Some authors try to show that what the characters are doing is wrong, but when I feel the author’s view coming through and telling me the POV character is doing something wrong, it takes me out of the story. I’m supposed to be in the POV character’s head, not the author’s. These stories often come across as preachy, a problem common in the Christian and general market.

I like to portray morally diverse characters since that’s how life is. 

I might show a good soldier on one side, but he could be in opposition to insurgents who are also portrayed positively. I leave it up to the readers to decide what that soldier should be doing. In some story lines, I might have him change sides, or I might only mention him/her in passing and not expand on what’s going to happen to him/her.

In these cases, I think it’s fine for the readers to think about it and come to their own conclusions. I don’t believe it’s likely they’d be harmed if they chose the “wrong” outlook. I got them to think about it, and if they’re thinking about it, I figure I accomplished my goal.

I also have characters who are “good guys” but may have some beliefs I disagree with, such as racism/ speciesism or slave trading. I figure that, because society opposes these beliefs strongly, there is little chance my readers would become like the characters being portrayed.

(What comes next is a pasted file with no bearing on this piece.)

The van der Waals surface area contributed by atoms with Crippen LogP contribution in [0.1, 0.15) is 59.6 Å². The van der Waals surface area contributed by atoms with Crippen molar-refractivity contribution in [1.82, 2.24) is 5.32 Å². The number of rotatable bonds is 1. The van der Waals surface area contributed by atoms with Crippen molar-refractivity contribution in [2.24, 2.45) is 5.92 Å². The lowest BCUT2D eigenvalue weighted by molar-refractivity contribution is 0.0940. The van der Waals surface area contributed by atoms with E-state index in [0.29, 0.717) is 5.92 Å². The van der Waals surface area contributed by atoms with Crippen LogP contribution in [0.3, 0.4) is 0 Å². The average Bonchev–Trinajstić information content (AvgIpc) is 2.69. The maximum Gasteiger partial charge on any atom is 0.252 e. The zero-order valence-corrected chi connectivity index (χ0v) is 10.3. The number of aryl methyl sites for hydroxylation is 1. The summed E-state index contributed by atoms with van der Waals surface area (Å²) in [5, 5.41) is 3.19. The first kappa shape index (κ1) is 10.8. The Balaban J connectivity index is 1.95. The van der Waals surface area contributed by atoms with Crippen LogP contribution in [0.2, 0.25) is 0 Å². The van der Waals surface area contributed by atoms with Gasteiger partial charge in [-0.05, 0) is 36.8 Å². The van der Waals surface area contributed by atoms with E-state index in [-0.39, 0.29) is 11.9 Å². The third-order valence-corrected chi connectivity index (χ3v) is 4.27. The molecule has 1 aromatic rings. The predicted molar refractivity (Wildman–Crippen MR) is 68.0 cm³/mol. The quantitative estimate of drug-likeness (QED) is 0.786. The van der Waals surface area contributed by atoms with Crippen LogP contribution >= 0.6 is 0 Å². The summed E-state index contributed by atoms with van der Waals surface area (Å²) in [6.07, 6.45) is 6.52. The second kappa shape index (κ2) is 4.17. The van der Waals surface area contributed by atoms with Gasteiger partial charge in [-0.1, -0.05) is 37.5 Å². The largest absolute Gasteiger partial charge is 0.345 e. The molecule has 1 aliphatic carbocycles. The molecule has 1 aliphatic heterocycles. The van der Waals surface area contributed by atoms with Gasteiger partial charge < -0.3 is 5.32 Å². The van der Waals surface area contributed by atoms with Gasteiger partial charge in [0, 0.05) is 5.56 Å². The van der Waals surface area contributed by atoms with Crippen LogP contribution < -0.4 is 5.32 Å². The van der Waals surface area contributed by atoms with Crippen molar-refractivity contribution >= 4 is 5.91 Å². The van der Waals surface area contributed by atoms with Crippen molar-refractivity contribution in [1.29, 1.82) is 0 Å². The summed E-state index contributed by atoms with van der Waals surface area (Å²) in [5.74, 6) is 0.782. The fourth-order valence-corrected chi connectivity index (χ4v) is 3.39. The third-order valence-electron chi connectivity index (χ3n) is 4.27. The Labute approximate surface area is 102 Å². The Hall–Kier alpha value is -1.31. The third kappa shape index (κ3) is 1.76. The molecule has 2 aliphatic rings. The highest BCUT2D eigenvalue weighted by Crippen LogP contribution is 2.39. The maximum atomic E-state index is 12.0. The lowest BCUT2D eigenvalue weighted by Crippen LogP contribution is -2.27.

However, there are a few things I have decided I will never portray without showing it as a bad idea. Homosexual relationships, fornication, lying for selfish reasons, and disrespect of (good) parents.

Why won’t I portray these in passing like slave traders, racism, and other issues? Because unlike those issues, our society is confused about these. 

When society doesn’t know something is wrong, authors have to be much more careful about portraying them. 

We can mention some things in passing, or even portray the characters as allies to the good guys without harming the reader because the reader will know those things are wrong, but if the reader is unsure something is wrong, we must be more careful not to normalize sinful behavior.


 What about you, readers? What are some things you won’t show?


About Jessi Roberts:
I live and work on my family’s cattle ranch in eastern Montana. I have a flock of chickens, a hyper golden retriever, some cows, and a few horses. I enjoy fantasy and science fiction and my head is full of wild sci-fi story ideas, some involving apocalypses and others involving aliens.

I’ve been published in the October 2015 and April 2016 issues of Havok Magazine, an imprint of Splickety Publishing Group.

You can connect with Jessi on her Website, Facebook, Twitter, and Instagram.